William Peverel custodian and builder of Nottingham Castle was given 10 acres of land by the King, to make an orchard. This is recorded in the Domesday Book of 1086 (Morris 1977).

The 1400's Belvoir Map (see the oldest map of Medieval Sherwood Forest entry) lists a 'Castel Apulton' (an apple orchard for the Castle) (Barley 1986). 

This most probably refers to the orchard set up by William Peverel, and was presumably a feature within the park .

As well as an orchard there was a rabbit warren, probably in the form of a 'Pillow Mound' (a mound of earth built over an artificial warren) constructed before 1244 when a stock of rabbits were brought into the park (Drage 1999).

Fish for the castle were provided from the fish ponds in the park. The water from the pond probably came from the River Leen.

Picture: A Pillow Mound Rabbit Warren from the Luttrell Psalter.

Deer and hunting was of course the main raison d'etre for the park. The presence of a large deer herd attached to the castle allowed the king to provide gifts and payments to loyal subjects. Many deer were sent to important dignitaries throughout the medieval period (more on gift of venison from the park soon, see Hunting v Finance entry for more on the use of gifts for payment of service).
The park was entered from a gateway in the western wall of the castle bailey (Foulds 2004) which may have reduced the defensive capabilities of the castle, but improved access to the park.

It was previously thought the front gate of the castle was used on the eastern side with hunting parties having to ride around the castle walls and negotiate the ponds, leats and five water mills located along the southern side of the castle if they tried to approach that way (not very satisfactory).

The Castle Park was a crown possession throughout the medieval period although the 1609 Crown Survey Map of Sherwood Forest by Richard Bankes shows that a small part of it was in the possession of Lenton (Mastoris and Groves 1997) (see 1609 Crown Survey and Map entry).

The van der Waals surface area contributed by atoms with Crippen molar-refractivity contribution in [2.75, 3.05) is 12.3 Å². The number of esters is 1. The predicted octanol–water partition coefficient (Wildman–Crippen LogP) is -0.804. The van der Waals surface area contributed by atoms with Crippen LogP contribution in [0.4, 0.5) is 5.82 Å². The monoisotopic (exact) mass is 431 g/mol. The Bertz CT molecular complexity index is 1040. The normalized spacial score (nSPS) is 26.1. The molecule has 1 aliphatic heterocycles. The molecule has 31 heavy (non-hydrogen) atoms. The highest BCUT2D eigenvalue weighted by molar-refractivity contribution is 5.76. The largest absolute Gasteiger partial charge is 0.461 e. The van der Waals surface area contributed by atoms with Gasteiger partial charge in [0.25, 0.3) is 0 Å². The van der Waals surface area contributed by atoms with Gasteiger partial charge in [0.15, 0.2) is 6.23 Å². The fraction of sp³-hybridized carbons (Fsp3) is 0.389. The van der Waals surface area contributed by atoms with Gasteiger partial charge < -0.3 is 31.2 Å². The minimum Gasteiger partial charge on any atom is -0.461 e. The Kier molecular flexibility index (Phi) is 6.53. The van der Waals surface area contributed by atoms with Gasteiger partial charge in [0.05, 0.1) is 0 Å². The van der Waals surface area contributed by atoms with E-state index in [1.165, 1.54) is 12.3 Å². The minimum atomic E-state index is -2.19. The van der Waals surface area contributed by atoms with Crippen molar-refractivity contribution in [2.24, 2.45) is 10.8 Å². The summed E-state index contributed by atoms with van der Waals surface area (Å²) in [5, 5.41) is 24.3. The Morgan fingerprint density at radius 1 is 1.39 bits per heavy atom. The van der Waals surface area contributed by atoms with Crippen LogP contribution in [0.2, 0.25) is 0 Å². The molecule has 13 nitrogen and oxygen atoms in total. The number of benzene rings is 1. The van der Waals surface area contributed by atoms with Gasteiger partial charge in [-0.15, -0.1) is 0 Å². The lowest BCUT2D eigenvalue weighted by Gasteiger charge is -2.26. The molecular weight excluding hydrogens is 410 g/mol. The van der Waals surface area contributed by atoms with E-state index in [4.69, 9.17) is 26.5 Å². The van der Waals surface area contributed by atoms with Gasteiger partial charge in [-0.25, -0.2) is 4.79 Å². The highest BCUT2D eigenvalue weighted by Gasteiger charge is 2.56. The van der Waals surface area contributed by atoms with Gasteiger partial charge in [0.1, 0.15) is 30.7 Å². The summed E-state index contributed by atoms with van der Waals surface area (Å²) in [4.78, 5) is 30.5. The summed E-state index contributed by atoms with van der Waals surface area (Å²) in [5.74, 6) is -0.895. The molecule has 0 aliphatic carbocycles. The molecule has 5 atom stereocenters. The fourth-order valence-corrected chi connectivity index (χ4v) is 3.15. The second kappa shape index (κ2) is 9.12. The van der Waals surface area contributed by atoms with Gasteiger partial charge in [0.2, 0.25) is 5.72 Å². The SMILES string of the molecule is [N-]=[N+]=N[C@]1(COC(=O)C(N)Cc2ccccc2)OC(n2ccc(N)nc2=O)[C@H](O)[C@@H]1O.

Lenton Prioiry owned a small cell or hermitage of caves in the sandstone supported by a number of monks known as 'St Mary de la Roche' (St. Mary of the Rock) which was just on the southern edge of the park (the caves behind MFI store on Castle Boulevard) seperated by the diverted River Leen (see the Waterways of Sherwood Forest entry) from the town Meadows to the south. 

'In 1225 Henry III issued a mandate to the Sheriffs of Nottingham and Derby to let two monks of Lenton celebrating divine services daily for the souls of the King's ancestors ''at a rock without the castle of Nottingham'' have 4d a day from the issues of the two counties for their maintenance, as they had been used to receive from previous sheriffs (Calendar of Patent Rolls, Henry III, Vol 1247-58)' (Green 1936).

This Hermitage is listed on the Belvoir Map as 'Ye Roche' (Barley 1986), and is mistakenly shown as 'Druidic Remains' by George Sanderson in his 1835 Map of 20 Miles Around Mansfield (more to come on the chapel of St Mary of the Rock soon).

So as well as being a home to deer for the King to hunt, a royal retreat, an orchard, rabbit warren and supplier of fish, the Royal Nottingham Park was also home to a small Hermitage of Monks living in a system of caves and praying for the souls of the medieval Kings of England.